Chaucer and the Poets: An Essay on Troilus and Criseyde

Chaucer and the Poets: An Essay on Troilus and Criseyde

by Winthrop Wetherbee

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Overview

In this sensitive reading of Chaucer’s Troilus and Criseyde, Winthrop Wetherbee redefines the nature of Chaucer’s poetic vision. Using as a starting point Chaucer’s profound admiration for the achievement of Dante and the classical poets, Wetherbee sees the Troilus as much more than a courtly treatment of an event in ancient history—it is, he asserts, a major statement about the poetic tradition from which it emerges. Wetherbee demonstrates the evolution of the poet-narrator of the Troilus, who begins as a poet of romance, bound by the characters’ limited worldview, but who in the end becomes a poet capable of realizing the tragic and ultimately the spiritual implications of his story.

Product Details

ISBN-13: 9781501707230
Publisher: Longleaf Services on Behalf of Cornell University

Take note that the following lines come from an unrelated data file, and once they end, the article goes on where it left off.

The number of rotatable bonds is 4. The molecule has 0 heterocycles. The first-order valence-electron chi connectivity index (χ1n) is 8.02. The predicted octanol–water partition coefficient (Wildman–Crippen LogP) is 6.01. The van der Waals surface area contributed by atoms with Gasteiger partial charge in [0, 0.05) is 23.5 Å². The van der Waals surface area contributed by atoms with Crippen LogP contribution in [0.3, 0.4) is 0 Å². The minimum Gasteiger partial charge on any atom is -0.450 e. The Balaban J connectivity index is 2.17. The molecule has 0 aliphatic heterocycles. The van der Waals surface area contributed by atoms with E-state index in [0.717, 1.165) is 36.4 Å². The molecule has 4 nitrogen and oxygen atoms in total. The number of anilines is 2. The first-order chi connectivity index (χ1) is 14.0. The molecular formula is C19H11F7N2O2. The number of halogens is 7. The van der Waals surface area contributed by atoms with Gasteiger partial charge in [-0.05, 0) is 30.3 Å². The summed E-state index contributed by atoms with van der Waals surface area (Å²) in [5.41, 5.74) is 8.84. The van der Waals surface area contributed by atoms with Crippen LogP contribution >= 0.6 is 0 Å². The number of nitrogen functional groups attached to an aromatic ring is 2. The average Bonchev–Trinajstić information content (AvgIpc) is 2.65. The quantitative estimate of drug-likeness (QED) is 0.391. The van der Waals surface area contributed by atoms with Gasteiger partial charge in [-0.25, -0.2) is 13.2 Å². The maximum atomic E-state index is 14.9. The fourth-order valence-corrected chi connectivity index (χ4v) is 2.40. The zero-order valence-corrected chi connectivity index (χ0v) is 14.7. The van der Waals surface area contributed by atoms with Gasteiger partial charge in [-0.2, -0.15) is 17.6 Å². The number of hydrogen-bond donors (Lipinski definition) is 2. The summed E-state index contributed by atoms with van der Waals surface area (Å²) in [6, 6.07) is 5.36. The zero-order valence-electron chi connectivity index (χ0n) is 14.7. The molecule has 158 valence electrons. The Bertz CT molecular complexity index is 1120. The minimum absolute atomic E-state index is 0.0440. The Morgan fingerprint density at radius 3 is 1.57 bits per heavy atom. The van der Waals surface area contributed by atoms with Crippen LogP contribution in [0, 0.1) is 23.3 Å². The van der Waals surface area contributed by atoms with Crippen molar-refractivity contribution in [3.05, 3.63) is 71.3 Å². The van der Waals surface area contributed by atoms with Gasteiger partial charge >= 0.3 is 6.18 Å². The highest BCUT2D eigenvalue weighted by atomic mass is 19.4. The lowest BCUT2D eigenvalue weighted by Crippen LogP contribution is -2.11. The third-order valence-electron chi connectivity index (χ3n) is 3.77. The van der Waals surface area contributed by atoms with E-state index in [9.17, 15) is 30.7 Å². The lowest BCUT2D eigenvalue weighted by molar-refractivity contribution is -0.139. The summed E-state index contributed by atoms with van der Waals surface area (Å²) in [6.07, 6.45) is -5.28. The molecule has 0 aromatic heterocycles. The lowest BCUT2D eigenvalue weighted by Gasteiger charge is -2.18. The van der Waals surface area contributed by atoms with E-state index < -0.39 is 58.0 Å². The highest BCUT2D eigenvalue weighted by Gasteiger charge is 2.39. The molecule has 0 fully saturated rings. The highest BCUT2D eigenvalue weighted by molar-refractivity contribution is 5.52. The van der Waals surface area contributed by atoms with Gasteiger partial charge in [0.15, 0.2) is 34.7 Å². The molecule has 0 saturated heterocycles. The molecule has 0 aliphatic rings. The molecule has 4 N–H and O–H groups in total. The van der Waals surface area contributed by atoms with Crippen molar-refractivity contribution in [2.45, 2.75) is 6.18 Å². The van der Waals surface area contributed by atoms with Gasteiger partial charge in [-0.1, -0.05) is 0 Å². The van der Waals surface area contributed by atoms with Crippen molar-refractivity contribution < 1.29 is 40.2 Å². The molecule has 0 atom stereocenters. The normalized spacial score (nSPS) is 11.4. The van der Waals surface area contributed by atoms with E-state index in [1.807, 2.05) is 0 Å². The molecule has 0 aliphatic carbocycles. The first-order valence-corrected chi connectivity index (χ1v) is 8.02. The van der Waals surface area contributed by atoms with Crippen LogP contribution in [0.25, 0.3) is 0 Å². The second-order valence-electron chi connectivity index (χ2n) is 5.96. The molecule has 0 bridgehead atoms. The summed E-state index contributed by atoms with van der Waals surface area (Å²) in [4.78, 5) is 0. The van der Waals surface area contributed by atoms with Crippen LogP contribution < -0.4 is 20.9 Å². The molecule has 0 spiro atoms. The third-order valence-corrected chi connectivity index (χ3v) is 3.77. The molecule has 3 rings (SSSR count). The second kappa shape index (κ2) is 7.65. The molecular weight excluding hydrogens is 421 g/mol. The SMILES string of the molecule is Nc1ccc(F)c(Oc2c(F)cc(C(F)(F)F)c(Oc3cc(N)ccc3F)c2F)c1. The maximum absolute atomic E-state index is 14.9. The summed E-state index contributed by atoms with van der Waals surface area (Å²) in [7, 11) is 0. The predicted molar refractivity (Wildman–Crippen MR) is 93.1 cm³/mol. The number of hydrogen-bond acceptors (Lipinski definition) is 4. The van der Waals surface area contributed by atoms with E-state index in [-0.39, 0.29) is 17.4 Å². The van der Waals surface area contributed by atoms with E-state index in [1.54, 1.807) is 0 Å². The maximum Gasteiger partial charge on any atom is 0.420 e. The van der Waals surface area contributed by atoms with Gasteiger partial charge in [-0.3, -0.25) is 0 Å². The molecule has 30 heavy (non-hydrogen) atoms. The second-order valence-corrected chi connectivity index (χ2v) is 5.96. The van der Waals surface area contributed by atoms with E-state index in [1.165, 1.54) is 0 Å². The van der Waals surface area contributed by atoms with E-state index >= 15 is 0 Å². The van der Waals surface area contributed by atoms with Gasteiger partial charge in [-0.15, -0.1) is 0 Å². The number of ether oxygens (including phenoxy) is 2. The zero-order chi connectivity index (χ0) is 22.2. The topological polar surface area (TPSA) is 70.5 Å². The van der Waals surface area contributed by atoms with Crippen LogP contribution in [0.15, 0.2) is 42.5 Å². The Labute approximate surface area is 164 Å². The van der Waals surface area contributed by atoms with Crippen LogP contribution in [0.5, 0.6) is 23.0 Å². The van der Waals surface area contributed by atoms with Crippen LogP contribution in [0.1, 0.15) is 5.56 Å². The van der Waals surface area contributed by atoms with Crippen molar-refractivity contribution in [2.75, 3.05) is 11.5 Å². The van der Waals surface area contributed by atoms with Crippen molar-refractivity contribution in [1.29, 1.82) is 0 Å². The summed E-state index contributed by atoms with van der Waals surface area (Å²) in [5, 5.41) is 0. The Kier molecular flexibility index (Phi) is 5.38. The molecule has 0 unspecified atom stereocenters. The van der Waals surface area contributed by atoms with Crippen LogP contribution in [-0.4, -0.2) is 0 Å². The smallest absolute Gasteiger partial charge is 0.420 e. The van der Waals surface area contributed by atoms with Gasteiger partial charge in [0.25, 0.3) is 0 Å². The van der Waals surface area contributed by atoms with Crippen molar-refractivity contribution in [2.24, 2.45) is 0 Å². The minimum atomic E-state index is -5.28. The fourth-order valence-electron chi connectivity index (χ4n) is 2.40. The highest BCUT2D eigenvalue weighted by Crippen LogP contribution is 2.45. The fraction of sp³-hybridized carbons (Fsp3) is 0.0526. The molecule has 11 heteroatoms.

Publication date: 11/01/2016
Pages: 256
Product dimensions: 6.00(w) x 9.00(h) x 0.57(d)
Age Range: 18 Years

About the Author

Winthrop Wetherbee is Avalon Foundation Professor in the Humanities Emeritus at Cornell University.

Table of Contents

Introduction
1. The Narrator, Troilus, and the Poetic Agenda
2. Love Psychology: The Troilus and the Roman de la Rose
3. History versus the Individual: Vergil and Ovid in the Troilus
4. Thebes and Troy: Statius and Dante's Statius
5. Dante and the Troilus
6. Character and Action: Criseyde and the Narrator
7. Troilus Alone
8. The Ending of the Troilus

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